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Monday, March 30, 2015

"The Creative Promoter" Blog Carnival: How to Find (^and keep), the Creative Spark!

Hello everyone,

Today's Blog is a departure for me, but one I hope you will all enjoy.   Whether you are a writer, artist, musician; creativity is the main drive behind any artistic endeavor.   See the other Blog participators here:

      As a writer, I am asked, “Where do you get your creativity from?”  It’s a good question.  Normally the answer comes with the response, “I could never do that!”  I used to be one of these naysayers.  I could never find creativity.  Before, I struggled to write down even the simplest idea.   Then I joined a friend at a Barnes & Noble workshop hosted by Nita Sweeney.  She teaches, and is approved to teach, the methods of Natalie Goldberg.  Natalie wrote “Writing Down the Bones:  Freeing the Writer Within,” and “Wild Mind:  Living the Writer’s Life. “ 
Nita Sweeney websites:

                Natalie’s methods are simple, and distilled town to her “Rules of Writing Practice.   The rules are designed to keep the internal critic/editor at bay, and free the creative aspect of writing.   There is a time and place for the editor, but not in the initial creative process.  The rules are as follows:

  • ·         Keep the hand moving, don’t cross out, worry about spelling or punctuation…just keep writing.   You can use computer, but I find it is better to warm up and use Natalie’s methods using pen and paper.  It unlocks a different part of the mind.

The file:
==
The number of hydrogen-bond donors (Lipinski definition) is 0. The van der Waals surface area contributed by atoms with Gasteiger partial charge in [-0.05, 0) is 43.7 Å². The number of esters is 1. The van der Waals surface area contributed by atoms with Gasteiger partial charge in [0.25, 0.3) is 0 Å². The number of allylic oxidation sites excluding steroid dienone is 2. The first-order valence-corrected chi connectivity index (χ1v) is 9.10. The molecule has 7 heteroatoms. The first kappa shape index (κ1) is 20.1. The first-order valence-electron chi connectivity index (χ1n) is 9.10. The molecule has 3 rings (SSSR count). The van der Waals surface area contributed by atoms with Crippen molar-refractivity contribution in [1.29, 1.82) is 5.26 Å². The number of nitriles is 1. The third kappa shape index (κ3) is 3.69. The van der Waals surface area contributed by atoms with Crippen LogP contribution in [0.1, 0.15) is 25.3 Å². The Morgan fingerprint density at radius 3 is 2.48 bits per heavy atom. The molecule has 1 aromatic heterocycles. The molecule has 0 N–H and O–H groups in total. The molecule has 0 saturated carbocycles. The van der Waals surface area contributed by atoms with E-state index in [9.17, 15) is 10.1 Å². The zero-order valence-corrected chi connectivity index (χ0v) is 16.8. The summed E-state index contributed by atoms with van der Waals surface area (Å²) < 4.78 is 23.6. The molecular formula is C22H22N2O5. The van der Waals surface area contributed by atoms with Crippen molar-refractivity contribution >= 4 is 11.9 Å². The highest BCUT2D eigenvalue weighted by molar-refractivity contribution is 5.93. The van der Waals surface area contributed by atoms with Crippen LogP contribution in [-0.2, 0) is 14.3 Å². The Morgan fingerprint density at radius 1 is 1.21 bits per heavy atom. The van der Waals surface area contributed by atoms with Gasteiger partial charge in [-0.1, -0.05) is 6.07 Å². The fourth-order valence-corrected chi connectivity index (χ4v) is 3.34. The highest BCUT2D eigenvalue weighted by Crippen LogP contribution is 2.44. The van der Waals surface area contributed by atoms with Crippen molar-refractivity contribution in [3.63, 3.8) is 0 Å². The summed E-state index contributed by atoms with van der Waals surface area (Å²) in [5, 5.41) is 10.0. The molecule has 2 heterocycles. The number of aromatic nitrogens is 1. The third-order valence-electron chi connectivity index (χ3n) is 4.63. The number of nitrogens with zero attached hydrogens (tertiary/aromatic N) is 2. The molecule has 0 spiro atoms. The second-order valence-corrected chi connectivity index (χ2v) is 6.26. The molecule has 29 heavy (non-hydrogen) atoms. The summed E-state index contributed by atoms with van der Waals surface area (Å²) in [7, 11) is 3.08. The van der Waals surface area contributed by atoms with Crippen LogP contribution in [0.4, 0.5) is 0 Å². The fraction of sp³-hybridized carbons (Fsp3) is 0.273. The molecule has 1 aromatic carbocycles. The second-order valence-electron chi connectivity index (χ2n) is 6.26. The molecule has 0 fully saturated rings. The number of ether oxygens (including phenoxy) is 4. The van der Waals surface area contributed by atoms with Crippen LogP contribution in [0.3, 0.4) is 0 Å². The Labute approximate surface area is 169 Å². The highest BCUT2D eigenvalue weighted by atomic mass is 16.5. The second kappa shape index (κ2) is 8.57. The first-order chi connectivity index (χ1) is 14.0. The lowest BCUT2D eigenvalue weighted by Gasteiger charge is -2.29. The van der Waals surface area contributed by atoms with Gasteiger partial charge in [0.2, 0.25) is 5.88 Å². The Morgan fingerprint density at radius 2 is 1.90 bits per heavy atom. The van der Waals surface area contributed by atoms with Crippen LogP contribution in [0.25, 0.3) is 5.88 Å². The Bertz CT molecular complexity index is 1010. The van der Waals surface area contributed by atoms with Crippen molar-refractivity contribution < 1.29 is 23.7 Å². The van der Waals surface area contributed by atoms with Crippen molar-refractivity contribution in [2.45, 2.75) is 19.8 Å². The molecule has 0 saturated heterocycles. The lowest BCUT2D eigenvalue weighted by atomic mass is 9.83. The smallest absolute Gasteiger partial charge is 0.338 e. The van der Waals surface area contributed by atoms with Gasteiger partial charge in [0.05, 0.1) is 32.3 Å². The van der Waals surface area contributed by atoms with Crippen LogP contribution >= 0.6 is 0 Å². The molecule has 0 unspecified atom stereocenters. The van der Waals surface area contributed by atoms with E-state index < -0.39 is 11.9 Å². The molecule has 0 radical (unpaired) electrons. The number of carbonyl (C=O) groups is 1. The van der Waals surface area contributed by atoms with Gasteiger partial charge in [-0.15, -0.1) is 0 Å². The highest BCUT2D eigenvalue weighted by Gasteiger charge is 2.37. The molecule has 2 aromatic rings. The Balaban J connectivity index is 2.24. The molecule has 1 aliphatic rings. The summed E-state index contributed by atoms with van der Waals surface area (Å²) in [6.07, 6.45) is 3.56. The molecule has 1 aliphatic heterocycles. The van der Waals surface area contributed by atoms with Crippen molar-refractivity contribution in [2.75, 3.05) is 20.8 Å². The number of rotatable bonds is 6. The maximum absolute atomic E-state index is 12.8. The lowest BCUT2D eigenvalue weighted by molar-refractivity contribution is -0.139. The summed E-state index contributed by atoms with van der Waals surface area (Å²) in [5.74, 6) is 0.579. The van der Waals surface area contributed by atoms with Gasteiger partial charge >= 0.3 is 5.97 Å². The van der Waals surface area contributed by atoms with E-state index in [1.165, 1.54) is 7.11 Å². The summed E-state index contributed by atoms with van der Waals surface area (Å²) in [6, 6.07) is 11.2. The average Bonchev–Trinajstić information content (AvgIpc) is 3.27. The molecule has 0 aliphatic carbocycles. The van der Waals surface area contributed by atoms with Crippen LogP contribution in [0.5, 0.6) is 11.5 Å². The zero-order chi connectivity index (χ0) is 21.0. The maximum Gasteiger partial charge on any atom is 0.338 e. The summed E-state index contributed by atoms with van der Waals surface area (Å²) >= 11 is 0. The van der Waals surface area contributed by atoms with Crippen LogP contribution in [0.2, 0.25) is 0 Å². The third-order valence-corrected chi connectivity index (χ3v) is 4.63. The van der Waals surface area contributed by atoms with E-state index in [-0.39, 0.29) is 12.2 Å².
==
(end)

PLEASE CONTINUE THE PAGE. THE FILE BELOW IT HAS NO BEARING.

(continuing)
• ·         Go for the jugular.  Don’t shy away from writing what is coming up in your mind.   You are the only one who will read this, unless you want to share it.   So you can just let loose, and put it down.  This is where the energy is.   The power of your voice comes out in this process.
  • ·         Go with first thoughts; which is hand and hand with the jugular.  First thoughts are where you are your most vulnerable, and before the critic can censor your words. 
  • ·         Be specific.   Not red car, but cherry red Camaro.  Being specific brings life to your writing.
  • ·         Lose Control.  Just let the words flow from your mind and onto the page. 
  • ·         You are free to write the worst crap in the world/universe.   This is the rule I found most freeing to my creativity.  It allows me to write that first crappy/shitty draft.  It is what allowed me to complete a draft, which is called “Rough” for a reason.

Using these rules, freed my mind to be able to create.  No longer was I blocked, I was able to write whatever came to mind.  Once I had a notebook full of writing practices, I would wait about a month or two, and then begin to re-read.  Highlighting what jumped out at me; words, passages, sentences.   These I would add to a database/spreadsheet.  I notated what the highlighted sections where, what the prompt was, and the date (it’s very important to date your practice writing).  

Once finished, the snippets could be used to create more writing prompts (possibly allowing you to delve deeper into them).  You could also use them as story ideas, and also use in stories you are already working on.  Say you find a snippet of dialogue, and you figure out it can be used for a character in a current WIP (Work in Process).    Well, you have something that fits already written!
Other ways to stay creative; Music (soundtracks are better than using ones with lyrics).  Though I’m listening to Florence and the Machine right now.   I love her voice!   Walking in the woods or next to water also helps me to get in tune with the creative side.  I love to sit by a lake, river, or the ocean, and write.   It could be because I’m a water sign, but the writing flows better.
You can use other forms of art to spark other endeavors.    A lot of the creative processes are similar.   I also do photography, music, and beadwork.  Bead jewelry making, is like writing on the page Word after word, like one bead is added then another and another.  With Photography, you can use a photograph to spark setting ideas, story ideas, and poetry.   Music is the same basically, as writing too.  Music lyrics often come from poetry.  Basically doing anything creative is a process, a series of events, that lead to the completed whole.